No, Ray Lopez, they violated the consensual and non-coercive parts. Therefore, they have nothing to do with Nozick. This should have been obvious to you.

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8 Ray Lopez November 26, 2017 at 8:57 pm

@George – it was obvious, re-read what I said about the Jinjaweed. And consensual slavery is exactly what most of Sudan is all about, and why the US Founding Fathers abolished the debtors prison.

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9 clockwork_prior November 26, 2017 at 4:11 am

Wouldn’t the Mercatus Center have a few bucks to sponsor such a public minded effort?

Not to mention MRU providing a fine platform to place such product for public consumption.

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10 Ray Lopez November 26, 2017 at 11:07 am

Just what do you mean by “public consumption”? Do you know ‘consumption’ is an archaic term for tuberculosis?

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11 clockwork_prior November 26, 2017 at 11:31 am

Actually, I did know that consumption was considered a way to appear irresistible in early Victorian times, at least for women.

As noted here, for example – ‘The Victorians romanticized the disease and the effects it caused in the gradual build to death. For decades, many beauty standards emulated or highlighted these effects. And as scientists gained greater understanding of the disease and how it was spread, the disease continued to keep its hold on fashion.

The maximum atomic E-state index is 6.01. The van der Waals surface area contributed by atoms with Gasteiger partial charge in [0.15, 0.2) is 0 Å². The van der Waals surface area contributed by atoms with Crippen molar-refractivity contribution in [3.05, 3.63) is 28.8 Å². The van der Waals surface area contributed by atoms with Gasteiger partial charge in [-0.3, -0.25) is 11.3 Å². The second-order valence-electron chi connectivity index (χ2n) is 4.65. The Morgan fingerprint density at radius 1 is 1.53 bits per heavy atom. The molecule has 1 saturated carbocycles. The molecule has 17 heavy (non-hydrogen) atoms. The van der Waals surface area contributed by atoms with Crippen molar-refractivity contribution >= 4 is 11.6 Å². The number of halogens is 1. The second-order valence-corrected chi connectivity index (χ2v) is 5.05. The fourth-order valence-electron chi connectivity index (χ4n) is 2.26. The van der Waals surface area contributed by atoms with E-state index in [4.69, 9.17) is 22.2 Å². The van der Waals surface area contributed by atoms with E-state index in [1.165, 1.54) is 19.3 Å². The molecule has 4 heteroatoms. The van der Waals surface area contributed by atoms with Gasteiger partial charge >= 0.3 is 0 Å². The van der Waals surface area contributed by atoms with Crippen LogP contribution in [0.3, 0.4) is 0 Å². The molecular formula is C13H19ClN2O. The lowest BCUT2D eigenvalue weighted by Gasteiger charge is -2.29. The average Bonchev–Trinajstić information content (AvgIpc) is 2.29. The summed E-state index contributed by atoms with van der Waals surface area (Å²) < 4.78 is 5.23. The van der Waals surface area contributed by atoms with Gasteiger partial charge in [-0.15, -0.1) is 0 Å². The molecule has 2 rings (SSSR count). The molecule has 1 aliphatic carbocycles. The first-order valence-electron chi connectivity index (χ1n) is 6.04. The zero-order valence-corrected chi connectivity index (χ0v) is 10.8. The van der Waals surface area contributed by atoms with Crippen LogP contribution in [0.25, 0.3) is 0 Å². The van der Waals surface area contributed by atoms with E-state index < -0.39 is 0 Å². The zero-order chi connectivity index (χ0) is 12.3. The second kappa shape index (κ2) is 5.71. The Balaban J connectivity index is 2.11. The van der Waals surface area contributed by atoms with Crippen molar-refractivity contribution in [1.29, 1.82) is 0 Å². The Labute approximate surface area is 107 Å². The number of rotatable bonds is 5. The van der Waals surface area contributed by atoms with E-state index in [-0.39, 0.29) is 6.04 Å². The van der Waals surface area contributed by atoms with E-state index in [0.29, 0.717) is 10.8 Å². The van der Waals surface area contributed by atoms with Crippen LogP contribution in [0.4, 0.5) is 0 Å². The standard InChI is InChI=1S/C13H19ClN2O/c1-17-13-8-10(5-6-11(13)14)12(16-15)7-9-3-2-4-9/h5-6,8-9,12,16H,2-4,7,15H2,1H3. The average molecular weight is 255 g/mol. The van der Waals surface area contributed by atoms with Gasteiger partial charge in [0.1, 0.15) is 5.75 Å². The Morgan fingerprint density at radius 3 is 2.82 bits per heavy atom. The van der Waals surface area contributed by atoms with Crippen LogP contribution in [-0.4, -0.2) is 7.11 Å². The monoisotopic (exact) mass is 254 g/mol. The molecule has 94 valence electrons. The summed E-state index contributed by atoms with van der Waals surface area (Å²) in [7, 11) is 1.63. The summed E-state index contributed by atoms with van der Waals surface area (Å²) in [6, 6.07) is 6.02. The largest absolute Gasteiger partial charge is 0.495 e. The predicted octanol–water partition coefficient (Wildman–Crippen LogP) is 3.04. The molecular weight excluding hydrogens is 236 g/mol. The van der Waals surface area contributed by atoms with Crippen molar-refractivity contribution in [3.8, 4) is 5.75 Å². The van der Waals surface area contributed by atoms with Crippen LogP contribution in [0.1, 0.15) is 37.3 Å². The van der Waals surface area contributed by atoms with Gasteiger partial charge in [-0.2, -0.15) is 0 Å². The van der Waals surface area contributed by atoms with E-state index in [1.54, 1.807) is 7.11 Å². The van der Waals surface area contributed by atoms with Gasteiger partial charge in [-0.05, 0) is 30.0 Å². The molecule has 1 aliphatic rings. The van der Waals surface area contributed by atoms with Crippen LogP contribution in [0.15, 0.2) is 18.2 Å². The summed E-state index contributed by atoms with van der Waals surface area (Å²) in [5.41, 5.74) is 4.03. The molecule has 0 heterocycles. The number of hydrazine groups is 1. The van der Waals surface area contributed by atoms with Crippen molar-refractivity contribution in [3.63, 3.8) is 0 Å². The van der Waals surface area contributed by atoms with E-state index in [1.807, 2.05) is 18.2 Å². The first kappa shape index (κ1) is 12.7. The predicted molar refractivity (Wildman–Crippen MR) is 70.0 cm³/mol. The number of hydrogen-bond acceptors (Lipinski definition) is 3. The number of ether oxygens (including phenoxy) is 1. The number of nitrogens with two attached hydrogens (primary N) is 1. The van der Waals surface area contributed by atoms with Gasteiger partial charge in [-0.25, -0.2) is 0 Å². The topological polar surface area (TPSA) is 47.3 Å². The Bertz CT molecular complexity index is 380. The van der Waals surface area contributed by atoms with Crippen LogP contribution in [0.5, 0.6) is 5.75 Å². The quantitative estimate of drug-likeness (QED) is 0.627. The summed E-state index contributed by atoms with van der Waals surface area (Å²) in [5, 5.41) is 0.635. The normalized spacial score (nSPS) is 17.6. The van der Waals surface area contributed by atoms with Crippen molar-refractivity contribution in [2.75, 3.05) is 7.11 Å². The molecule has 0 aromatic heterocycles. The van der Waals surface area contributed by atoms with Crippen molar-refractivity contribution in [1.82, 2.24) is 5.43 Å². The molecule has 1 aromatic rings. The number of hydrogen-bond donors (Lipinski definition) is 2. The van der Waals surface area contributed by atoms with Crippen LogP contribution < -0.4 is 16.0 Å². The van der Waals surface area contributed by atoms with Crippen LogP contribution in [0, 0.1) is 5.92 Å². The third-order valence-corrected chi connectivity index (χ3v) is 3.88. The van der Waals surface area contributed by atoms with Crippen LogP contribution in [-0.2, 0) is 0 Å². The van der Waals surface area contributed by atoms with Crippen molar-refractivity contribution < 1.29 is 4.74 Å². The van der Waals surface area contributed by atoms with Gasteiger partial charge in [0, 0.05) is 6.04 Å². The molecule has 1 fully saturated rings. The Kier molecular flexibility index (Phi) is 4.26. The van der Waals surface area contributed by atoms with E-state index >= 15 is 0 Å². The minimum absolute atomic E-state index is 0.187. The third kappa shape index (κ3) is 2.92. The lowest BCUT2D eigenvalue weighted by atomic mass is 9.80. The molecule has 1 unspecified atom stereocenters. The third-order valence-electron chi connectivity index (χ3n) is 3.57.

“Between 1780 and 1850, there is an increasing aestheticization of tuberculosis that becomes entwined with feminine beauty,” says Carolyn Day, an assistant professor of history at Furman University in South Carolina and author of the forthcoming book Consumptive Chic: A History of Fashion, Beauty and Disease, which explores how tuberculosis impacted early 19th century British fashion and perceptions of beauty.’ https://www.smithsonianmag.com/science-nature/how-tuberculosis-shaped-victorian-fashion-180959029/

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12 Shazam November 26, 2017 at 11:34 am

>Wouldn’t the Mercatus Center have a few bucks to sponsor such a public minded effort?

Slavery’s last holdout: academia.

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13 A Truth Seeker November 26, 2017 at 6:53 am